When diluting Zoloft Oral Solution, use only water, ginger ale, lemon/lime soda, lemonade, or orange juice.
The oral dropper contains latex. If you are sensitive or allergic to latex, ask your healthcare provider or pharmacist about the best way to measure your medicine.
If you miss a dose of Zoloft, take the missed dose as soon as you remember. If it is almost time for the next dose, skip the missed dose and take your next dose at the regular time.Do not take two doses of Zoloft at the same
All drug information provided on RxList.com is sourced directly from drug monographs published by the U.S. Food and Drug Administration (FDA).
Any drug information published on RxList.com regarding general drug information, drug side effects, drug usage, dosage, and more are sourced from the original drug documentation found in its FDA drug monograph.
Drug information found in the drug comparisons published on RxList.com is primarily sourced from the FDA drug information. The drug comparison information found in this article does not contain any data from clinical trials with human participants or animals performed by any of the drug manufacturers comparing the drugs.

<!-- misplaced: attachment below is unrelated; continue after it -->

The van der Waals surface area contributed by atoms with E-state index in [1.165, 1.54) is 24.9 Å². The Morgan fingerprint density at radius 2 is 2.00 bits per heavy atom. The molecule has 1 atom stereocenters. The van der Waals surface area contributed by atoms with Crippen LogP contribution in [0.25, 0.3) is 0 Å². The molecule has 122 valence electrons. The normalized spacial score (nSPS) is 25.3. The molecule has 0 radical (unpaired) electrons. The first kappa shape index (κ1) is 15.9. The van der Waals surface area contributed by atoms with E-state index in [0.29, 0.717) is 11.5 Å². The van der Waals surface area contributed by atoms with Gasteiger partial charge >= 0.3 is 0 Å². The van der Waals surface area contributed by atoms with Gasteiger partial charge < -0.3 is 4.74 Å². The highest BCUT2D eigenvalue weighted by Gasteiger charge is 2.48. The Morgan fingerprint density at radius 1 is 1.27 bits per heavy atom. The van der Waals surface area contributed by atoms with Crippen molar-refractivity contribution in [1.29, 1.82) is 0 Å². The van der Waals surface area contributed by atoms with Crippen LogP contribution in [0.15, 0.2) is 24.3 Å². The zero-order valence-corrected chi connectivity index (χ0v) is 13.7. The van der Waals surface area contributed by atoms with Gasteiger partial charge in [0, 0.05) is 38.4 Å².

The drug comparisons information provided does not cover every potential use, warning, drug interaction, side effect, or adverse or allergic reaction. RxList.com assumes no responsibility for any healthcare administered to a person based on the information found on this site.
As drug information can and will change at any time, RxList.com makes every effort to update its drug information. Due to the time-sensitive nature of drug information, RxList.com makes no guarantees that the information provided is the most current.
Any missing drug warnings or information does not in any way guarantee the safety, effectiveness, or the lack of adverse effects of any drug. The drug information provided is intended for reference only and should not be used as a substitute for medical advice.
If you have specific questions regarding a drug’s safety, side effects, usage, warnings, etc., you should contact your doctor or pharmacist, or refer to the individual drug monograph details found on the FDA.gov or RxList.com websites for more information.
You may also report negative side effects of prescription drugs to the FDA by visiting the FDA MedWatch website or calling 1-800-FDA-1088.
FDA. Luvox Product Information
Pfizer. Zoloft Product Information.